Life insurance (also called assurance) will pay an agreed sum to someone else, for example your husband or wife, if you die before a certain age. People also use life insurance policies as a way to save for the future: you can buy a policy that pays a certain sum on a specific date, such as when you retire from work. As with pension plans, life insurance policies are tax shelters, or a way of postponing payment of tax. You do not have to pay income tax on life insurance premiums. However a lump sum - a single, large amount of money paid out when an insurance policy matures - will be taxable.

Insurance companies

Insurance companies have to invest the money they receive from premiums. Like pension funds, they are large institutional investors that invest huge sums in securities, especially low-risk ones like government bonds.

The largest insurance market in the world is Lloyd's of London. This is an association of people called underwriters, who guarantee to indemnify other people's possible losses. Lloyd's spreads risks among a number of syndicates: groups of wealthy individuals, commonly known as 'names'. These people can earn a lot of money from insurance premiums if the clients never claim for compensation, but they also have unlimited liability or responsibility for losses.

If insurance companies consider that they have underwritten too many risks, they can sell some of that risk to a reinsurance company. This is a company that will receive some of the premium and also bear, or take, some of the risk.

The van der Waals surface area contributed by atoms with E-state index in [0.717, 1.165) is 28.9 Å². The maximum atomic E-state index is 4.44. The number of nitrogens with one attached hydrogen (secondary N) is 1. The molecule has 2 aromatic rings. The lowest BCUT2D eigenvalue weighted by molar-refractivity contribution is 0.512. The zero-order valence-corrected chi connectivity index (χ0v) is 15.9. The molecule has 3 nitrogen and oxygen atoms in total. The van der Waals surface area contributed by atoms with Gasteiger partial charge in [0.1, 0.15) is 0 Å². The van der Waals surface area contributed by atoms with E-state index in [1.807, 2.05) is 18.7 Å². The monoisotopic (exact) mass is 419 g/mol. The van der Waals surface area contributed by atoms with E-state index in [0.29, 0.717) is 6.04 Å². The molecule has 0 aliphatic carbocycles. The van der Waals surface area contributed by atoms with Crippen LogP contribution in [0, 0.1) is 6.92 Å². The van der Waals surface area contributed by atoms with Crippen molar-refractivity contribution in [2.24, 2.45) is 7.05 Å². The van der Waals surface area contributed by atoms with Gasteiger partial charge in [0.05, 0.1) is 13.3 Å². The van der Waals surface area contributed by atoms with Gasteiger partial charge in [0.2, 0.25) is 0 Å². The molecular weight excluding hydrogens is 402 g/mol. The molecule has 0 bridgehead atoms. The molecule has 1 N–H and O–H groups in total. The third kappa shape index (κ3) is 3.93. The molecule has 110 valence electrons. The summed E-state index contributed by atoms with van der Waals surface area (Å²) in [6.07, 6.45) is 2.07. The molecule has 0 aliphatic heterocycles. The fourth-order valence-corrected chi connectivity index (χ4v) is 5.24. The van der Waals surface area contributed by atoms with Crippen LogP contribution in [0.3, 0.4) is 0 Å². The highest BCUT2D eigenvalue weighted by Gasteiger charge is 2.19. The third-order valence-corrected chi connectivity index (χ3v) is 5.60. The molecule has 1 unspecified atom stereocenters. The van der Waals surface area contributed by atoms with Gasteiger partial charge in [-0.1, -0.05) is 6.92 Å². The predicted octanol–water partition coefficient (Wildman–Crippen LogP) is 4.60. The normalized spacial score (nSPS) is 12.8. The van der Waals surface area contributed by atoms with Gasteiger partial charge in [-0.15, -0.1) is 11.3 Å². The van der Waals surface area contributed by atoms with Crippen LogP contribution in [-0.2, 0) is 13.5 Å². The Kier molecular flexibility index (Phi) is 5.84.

47.1 Complete the crossword. Look at A, B and C opposite to help you.


1 and 10 across Some people buy life

insurance that pays a.............................. on

retirement. (4,3)

4 Many insurance companies now sell , over the phone or the internet. (6)

8 I have a theft policy, so the insurance

company will.................. me if my mobile

phone is stolen. (9)

9 If you make a big claim from your insurance company, the cost of your will probably go up. (7)

10 See 1 across.

12 When I insured my house, I used a.............

to find me the best deal. (6)

13 Exporters have to insure goods in transit in case somebody.................... them. (6)

14 I lost my job as an............ for an insurance

company when people stopped buying over the counter. (5)

15 Lloyd's spreads the risks it insures among

................ made up of groups of underwriters.


17 The individual underwriters at Lloyd's are commonly called.................. (5)

19 Natural disasters are expensive for

insurance companies because they cause a lot of.......................... to buildings and their contents. (6)


2 Lloyd's............... risks worth over £14 billion. (11)

3 You should always read the small print - all the details -

............ (6)

5 There are............... companies that take on part of the risks

companies. (11)

6 Life insurance can be a tax................. - a way of

putting off paying tax till later. (7)

7 Most people insure their personal.................

against loss, fire and theft. (8)

11 of London is the world's largest

insurance market. (6)

Fortunately, I've never had a car accident, so

I've never had to.................. anything from the

insurance company. (5)

18 Life insurance is also a way to............. money

and pay less tax. (4)

before you accept an insurance underwritten by smaller

"Hello, I'd like to apply for some property insurance."

Over +o upu

How many different insurance policies do you or your family have? Are there any risks you cannot insure yourself against? What insurance does your company or employer have?

Date: 2015-02-28; view: 8772